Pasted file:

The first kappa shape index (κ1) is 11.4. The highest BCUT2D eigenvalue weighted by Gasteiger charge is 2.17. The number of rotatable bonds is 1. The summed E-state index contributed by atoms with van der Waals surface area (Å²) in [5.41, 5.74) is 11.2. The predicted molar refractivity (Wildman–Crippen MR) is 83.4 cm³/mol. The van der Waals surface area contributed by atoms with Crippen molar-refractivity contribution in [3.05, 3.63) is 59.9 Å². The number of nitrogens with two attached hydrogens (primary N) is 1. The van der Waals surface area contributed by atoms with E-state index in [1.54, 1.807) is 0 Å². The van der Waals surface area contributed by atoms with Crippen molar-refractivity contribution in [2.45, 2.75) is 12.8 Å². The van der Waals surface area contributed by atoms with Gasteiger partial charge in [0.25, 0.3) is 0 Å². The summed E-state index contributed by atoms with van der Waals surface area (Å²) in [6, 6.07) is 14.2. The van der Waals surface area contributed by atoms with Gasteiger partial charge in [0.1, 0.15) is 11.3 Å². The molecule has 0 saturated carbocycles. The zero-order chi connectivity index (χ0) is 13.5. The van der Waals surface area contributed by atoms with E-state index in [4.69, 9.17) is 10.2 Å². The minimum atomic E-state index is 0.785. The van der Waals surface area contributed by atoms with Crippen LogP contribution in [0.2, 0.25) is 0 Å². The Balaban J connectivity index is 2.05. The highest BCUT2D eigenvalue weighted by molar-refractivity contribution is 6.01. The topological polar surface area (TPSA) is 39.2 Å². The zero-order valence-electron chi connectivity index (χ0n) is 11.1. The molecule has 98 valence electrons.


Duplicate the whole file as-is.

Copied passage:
The first kappa shape index (κ1) is 11.4. The highest BCUT2D eigenvalue weighted by Gasteiger charge is 2.17. The number of rotatable bonds is 1. The summed E-state index contributed by atoms with van der Waals surface area (Å²) in [5.41, 5.74) is 11.2. The predicted molar refractivity (Wildman–Crippen MR) is 83.4 cm³/mol. The van der Waals surface area contributed by atoms with Crippen molar-refractivity contribution in [3.05, 3.63) is 59.9 Å². The number of nitrogens with two attached hydrogens (primary N) is 1. The van der Waals surface area contributed by atoms with E-state index in [1.54, 1.807) is 0 Å². The van der Waals surface area contributed by atoms with Crippen molar-refractivity contribution in [2.45, 2.75) is 12.8 Å². The van der Waals surface area contributed by atoms with Gasteiger partial charge in [0.25, 0.3) is 0 Å². The summed E-state index contributed by atoms with van der Waals surface area (Å²) in [6, 6.07) is 14.2. The van der Waals surface area contributed by atoms with Gasteiger partial charge in [0.1, 0.15) is 11.3 Å². The molecule has 0 saturated carbocycles. The zero-order chi connectivity index (χ0) is 13.5. The van der Waals surface area contributed by atoms with E-state index in [4.69, 9.17) is 10.2 Å². The minimum atomic E-state index is 0.785. The van der Waals surface area contributed by atoms with Crippen LogP contribution in [0.2, 0.25) is 0 Å². The Balaban J connectivity index is 2.05. The highest BCUT2D eigenvalue weighted by molar-refractivity contribution is 6.01. The topological polar surface area (TPSA) is 39.2 Å². The zero-order valence-electron chi connectivity index (χ0n) is 11.1. The molecule has 98 valence electrons.